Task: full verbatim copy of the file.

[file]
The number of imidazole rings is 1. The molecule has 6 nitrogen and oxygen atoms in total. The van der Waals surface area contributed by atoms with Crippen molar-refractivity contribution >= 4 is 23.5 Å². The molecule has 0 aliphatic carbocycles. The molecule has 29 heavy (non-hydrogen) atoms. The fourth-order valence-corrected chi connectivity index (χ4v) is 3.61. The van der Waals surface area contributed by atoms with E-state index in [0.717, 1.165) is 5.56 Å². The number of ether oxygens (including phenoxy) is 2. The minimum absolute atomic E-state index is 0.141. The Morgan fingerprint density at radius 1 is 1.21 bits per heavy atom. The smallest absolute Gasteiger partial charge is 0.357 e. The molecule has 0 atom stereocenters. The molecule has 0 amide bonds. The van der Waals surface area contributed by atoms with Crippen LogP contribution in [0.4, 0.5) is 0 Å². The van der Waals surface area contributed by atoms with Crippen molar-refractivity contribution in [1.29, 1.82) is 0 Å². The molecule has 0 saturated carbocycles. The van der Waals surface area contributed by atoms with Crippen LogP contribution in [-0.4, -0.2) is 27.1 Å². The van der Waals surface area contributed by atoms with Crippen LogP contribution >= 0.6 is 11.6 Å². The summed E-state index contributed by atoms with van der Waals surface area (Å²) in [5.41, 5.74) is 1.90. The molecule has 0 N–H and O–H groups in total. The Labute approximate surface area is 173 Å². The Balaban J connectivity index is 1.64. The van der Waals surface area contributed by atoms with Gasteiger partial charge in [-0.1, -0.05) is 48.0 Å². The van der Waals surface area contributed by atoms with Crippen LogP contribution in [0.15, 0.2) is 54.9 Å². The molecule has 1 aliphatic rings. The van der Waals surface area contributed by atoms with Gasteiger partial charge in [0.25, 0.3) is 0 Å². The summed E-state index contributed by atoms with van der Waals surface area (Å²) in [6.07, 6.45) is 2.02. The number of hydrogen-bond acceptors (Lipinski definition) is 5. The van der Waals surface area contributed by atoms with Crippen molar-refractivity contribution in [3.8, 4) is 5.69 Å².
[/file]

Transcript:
The number of imidazole rings is 1. The molecule has 6 nitrogen and oxygen atoms in total. The van der Waals surface area contributed by atoms with Crippen molar-refractivity contribution >= 4 is 23.5 Å². The molecule has 0 aliphatic carbocycles. The molecule has 29 heavy (non-hydrogen) atoms. The fourth-order valence-corrected chi connectivity index (χ4v) is 3.61. The van der Waals surface area contributed by atoms with E-state index in [0.717, 1.165) is 5.56 Å². The number of ether oxygens (including phenoxy) is 2. The minimum absolute atomic E-state index is 0.141. The Morgan fingerprint density at radius 1 is 1.21 bits per heavy atom. The smallest absolute Gasteiger partial charge is 0.357 e. The molecule has 0 atom stereocenters. The molecule has 0 amide bonds. The van der Waals surface area contributed by atoms with Crippen LogP contribution in [0.4, 0.5) is 0 Å². The van der Waals surface area contributed by atoms with Crippen molar-refractivity contribution in [1.29, 1.82) is 0 Å². The molecule has 0 saturated carbocycles. The van der Waals surface area contributed by atoms with Crippen LogP contribution in [-0.4, -0.2) is 27.1 Å². The van der Waals surface area contributed by atoms with Crippen LogP contribution >= 0.6 is 11.6 Å². The summed E-state index contributed by atoms with van der Waals surface area (Å²) in [5.41, 5.74) is 1.90. The molecule has 0 N–H and O–H groups in total. The Labute approximate surface area is 173 Å². The Balaban J connectivity index is 1.64. The van der Waals surface area contributed by atoms with Gasteiger partial charge in [-0.1, -0.05) is 48.0 Å². The van der Waals surface area contributed by atoms with Crippen LogP contribution in [0.15, 0.2) is 54.9 Å². The molecule has 1 aliphatic rings. The van der Waals surface area contributed by atoms with Gasteiger partial charge in [0.25, 0.3) is 0 Å². The summed E-state index contributed by atoms with van der Waals surface area (Å²) in [6.07, 6.45) is 2.02. The number of hydrogen-bond acceptors (Lipinski definition) is 5. The van der Waals surface area contributed by atoms with Crippen molar-refractivity contribution in [3.8, 4) is 5.69 Å².